Gross: I love that idea, for sure! And don't take your watch list for granted. If you put a company on your watch list a year, two years ago, don't just assume nothing has changed. Give it a once-over twice to make sure that you still like that company and your thesis, whatever it is, still holds.
I always have a watch list. I'm always hoping to buy that next thing and having enough cash to buy that next stock, or, as you said, maybe selling something and replacing it with something better. The idea being, you always want to have your favorite stocks in your portfolio at any given time. This is the perfect time to make sure that's the case.
Hill: What is the first number you look at when you're looking at a company? Let's put aside the stock price. You can't help but see that number when you type in a ticker. For me, it's the market cap. That is the first thing I look at, because one of the ways I think about investing for the long haul is, what is the market cap today, what do I think it can be, particularly relative to competition. So, for me, it's market cap. What is it for you?
Gross: Market cap is definitely top few things. I can look at a glance of a tear sheet and look at a few things like, boom, right? Is the company profitable? Is there net income? Even more importantly, I'll look at a cash flow metric like EBITDA. Are they producing cash flow? What's the market cap? What size of a company are we talking about here? So, perhaps what's the revenue number look like? Those three things right there can tell you a lot about a company.
Hill: Before we get into the mailbag, looking ahead to the second half of the year, is there anything in particular you're going to be watching -- whether it's an industry, a particular company? Anything?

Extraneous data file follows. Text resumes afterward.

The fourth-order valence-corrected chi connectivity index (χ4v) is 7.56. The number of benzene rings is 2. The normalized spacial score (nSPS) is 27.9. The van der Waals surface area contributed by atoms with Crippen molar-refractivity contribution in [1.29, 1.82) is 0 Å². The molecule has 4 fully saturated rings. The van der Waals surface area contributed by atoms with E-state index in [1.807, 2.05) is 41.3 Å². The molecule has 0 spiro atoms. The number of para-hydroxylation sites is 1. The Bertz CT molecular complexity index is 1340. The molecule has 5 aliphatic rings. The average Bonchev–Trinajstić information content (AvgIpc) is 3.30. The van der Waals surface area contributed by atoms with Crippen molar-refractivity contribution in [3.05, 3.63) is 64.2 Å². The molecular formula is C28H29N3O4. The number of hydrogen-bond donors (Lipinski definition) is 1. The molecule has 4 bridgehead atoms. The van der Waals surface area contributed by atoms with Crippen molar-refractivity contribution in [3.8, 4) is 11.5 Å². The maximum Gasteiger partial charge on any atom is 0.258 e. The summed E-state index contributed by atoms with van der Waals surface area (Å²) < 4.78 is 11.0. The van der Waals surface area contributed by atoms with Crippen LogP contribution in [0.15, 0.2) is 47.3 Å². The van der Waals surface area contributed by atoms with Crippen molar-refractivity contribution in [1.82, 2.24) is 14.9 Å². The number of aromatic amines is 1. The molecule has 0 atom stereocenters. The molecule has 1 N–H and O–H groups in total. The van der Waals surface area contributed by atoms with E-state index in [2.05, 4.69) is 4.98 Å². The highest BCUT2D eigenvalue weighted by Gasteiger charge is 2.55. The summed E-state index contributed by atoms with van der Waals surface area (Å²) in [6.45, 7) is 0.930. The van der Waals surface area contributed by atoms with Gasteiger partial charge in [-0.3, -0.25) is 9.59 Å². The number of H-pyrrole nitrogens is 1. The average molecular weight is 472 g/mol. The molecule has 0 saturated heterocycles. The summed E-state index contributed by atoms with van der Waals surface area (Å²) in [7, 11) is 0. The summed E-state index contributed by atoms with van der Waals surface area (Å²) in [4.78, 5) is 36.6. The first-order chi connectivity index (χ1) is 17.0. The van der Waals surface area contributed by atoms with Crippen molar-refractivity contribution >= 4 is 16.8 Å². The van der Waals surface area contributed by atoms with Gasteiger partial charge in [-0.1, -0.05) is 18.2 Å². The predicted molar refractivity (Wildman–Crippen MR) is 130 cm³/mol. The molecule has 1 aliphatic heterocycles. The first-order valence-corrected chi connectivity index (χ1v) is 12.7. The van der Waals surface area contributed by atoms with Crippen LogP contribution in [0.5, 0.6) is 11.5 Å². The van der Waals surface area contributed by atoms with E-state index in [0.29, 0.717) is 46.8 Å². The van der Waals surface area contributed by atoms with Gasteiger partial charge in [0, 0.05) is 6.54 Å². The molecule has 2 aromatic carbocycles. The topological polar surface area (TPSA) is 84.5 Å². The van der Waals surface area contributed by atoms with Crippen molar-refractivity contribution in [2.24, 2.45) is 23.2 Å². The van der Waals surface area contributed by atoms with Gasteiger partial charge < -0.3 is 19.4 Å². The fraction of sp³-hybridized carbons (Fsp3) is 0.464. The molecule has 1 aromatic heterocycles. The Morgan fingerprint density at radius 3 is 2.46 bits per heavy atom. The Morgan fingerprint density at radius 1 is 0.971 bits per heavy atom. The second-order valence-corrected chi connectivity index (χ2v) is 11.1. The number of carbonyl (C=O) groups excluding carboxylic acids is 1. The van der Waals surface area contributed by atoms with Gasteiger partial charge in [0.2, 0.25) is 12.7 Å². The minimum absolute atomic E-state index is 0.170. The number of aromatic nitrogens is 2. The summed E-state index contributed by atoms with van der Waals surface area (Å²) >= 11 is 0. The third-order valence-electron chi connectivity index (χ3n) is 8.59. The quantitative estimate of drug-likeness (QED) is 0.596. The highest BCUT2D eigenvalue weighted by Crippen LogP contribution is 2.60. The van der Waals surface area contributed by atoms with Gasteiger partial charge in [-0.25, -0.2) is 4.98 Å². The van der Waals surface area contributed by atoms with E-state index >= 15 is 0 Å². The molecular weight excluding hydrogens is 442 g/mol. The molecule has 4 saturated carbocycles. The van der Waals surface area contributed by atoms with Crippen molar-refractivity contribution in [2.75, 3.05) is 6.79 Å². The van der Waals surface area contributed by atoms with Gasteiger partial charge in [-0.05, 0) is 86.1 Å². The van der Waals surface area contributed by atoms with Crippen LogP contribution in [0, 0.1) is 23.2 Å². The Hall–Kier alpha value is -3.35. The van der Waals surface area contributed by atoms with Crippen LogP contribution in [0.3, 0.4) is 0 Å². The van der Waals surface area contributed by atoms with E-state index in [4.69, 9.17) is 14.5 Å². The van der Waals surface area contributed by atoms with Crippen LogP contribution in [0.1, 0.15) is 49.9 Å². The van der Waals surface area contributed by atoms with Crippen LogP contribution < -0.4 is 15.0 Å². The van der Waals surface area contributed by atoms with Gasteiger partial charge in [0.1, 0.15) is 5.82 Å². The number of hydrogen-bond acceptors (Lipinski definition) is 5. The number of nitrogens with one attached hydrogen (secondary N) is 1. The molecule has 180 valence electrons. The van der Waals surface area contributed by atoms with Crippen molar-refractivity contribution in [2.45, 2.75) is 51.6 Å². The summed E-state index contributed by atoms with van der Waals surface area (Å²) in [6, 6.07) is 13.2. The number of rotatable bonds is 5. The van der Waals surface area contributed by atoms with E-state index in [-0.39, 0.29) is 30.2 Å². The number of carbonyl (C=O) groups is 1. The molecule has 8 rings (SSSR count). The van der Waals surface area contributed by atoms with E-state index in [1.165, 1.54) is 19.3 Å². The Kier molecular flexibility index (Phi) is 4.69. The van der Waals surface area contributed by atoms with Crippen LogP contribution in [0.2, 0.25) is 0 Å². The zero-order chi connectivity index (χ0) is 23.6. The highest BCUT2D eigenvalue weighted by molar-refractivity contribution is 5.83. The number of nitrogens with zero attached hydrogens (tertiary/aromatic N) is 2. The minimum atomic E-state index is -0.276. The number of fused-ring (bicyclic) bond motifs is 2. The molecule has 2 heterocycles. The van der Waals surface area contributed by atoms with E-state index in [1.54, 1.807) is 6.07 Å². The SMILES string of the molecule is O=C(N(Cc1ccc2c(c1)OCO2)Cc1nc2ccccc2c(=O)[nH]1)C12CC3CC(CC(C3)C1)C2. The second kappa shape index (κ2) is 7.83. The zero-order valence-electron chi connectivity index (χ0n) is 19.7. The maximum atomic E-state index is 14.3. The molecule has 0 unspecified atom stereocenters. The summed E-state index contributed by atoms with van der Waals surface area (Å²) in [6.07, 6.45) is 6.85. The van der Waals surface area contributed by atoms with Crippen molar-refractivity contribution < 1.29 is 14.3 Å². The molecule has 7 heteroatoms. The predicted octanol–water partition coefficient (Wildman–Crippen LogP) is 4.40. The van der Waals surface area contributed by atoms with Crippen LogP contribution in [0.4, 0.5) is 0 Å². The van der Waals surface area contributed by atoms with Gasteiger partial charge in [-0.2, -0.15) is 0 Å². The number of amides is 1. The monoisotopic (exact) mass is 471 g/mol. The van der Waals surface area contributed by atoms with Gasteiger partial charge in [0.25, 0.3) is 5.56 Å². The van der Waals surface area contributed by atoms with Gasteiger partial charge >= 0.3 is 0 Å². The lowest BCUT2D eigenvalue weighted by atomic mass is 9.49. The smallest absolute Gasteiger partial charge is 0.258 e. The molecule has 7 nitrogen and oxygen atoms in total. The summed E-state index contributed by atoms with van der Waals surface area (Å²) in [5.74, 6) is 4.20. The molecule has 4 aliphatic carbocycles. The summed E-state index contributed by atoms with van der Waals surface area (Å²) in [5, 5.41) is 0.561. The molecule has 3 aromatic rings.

Gross: This may not be satisfying to many listeners because it gets a little bit in the economic weeds, but macro is what I'll be looking at, for the second half of this year, specifically interest rates and GDP or economic growth. That's going to tell me a lot about what I need to know about individual companies and how their growth rates are looking, and if, God forbid, we're going to fall back into a recession, which does happen. Sometime, we will. But, how's that all looking? Alongside that, how's the trade war situation shaping up? Six months from now, are we going to look back and say, "Wow, this has been a real thing!" or will we say, "That was just a blip, and it's gone"? So, mostly macro things for me.
Hill: Our email address is firstname.lastname@example.org. Question from Ryan Merkel, Staten Island, New York. Ryan writes, "I'm a new investor, love the podcast and the services you provide through Stock Advisor and Rule Breakers. With the market doing really well since Christmas Eve, 2018, a trade war hovering over us, slowdown in the economy, and in my opinion, an uncertain future economy, is it a good time to take some profit? I've heard that once you hit 15% profit, you should take some off the table. I'm a long-term investor, but what does the term long-term really mean? Any guidance would be greatly appreciated."
I'm curious about the number he wrote. You hear all manner of things, but I've heard investors say, "If I make 50% profit," or -- this is my father in law's move, and it's worked out well for him, I should say -- if he doubles his money with a stock, he'll sell half and roll with the rest and redeploy the cash in another way. Do you have any guidelines that you live by? I know you're a valuation guy.
Gross: Yeah, that's what I live and die by, so I don't have a standard number. A company could go up 15%, but have another 100% to go over the next five years. I want to be all in there, I don't want to start paring it back. So, for me, it's looking at each individual company and assessing, is this too big of a position, is the valuation stretched such that I probably won't earn the rate of return that I want to earn, especially relative to the market? And if that happens, then I'll pare back. But there's no standard like, "Oh, 15%, time to peel back." That's just not how I think about stocks.